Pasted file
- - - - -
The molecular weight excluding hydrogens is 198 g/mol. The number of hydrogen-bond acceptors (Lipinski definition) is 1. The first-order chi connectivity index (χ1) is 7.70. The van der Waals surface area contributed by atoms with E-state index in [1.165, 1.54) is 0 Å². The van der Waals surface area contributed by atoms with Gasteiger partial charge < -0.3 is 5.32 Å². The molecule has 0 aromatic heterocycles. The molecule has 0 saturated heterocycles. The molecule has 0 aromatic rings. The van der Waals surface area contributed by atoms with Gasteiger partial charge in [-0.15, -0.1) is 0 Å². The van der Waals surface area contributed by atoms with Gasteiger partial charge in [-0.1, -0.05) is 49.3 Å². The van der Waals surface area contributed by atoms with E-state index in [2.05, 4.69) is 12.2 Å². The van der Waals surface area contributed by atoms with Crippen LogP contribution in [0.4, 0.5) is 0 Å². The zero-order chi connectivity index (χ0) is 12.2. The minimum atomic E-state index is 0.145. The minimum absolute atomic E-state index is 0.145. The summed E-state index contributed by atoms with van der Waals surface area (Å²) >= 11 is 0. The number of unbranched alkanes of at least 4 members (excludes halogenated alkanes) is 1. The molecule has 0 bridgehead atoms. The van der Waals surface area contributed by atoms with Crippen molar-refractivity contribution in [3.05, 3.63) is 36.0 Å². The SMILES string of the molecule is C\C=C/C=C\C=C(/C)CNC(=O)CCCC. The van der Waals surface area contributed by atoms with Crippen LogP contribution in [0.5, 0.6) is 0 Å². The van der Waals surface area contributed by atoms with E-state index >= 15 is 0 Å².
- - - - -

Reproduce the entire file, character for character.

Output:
The molecular weight excluding hydrogens is 198 g/mol. The number of hydrogen-bond acceptors (Lipinski definition) is 1. The first-order chi connectivity index (χ1) is 7.70. The van der Waals surface area contributed by atoms with E-state index in [1.165, 1.54) is 0 Å². The van der Waals surface area contributed by atoms with Gasteiger partial charge < -0.3 is 5.32 Å². The molecule has 0 aromatic heterocycles. The molecule has 0 saturated heterocycles. The molecule has 0 aromatic rings. The van der Waals surface area contributed by atoms with Gasteiger partial charge in [-0.15, -0.1) is 0 Å². The van der Waals surface area contributed by atoms with Gasteiger partial charge in [-0.1, -0.05) is 49.3 Å². The van der Waals surface area contributed by atoms with E-state index in [2.05, 4.69) is 12.2 Å². The van der Waals surface area contributed by atoms with Crippen LogP contribution in [0.4, 0.5) is 0 Å². The zero-order chi connectivity index (χ0) is 12.2. The minimum atomic E-state index is 0.145. The minimum absolute atomic E-state index is 0.145. The summed E-state index contributed by atoms with van der Waals surface area (Å²) >= 11 is 0. The number of unbranched alkanes of at least 4 members (excludes halogenated alkanes) is 1. The molecule has 0 bridgehead atoms. The van der Waals surface area contributed by atoms with Crippen molar-refractivity contribution in [3.05, 3.63) is 36.0 Å². The SMILES string of the molecule is C\C=C/C=C\C=C(/C)CNC(=O)CCCC. The van der Waals surface area contributed by atoms with Crippen LogP contribution in [0.5, 0.6) is 0 Å². The van der Waals surface area contributed by atoms with E-state index >= 15 is 0 Å².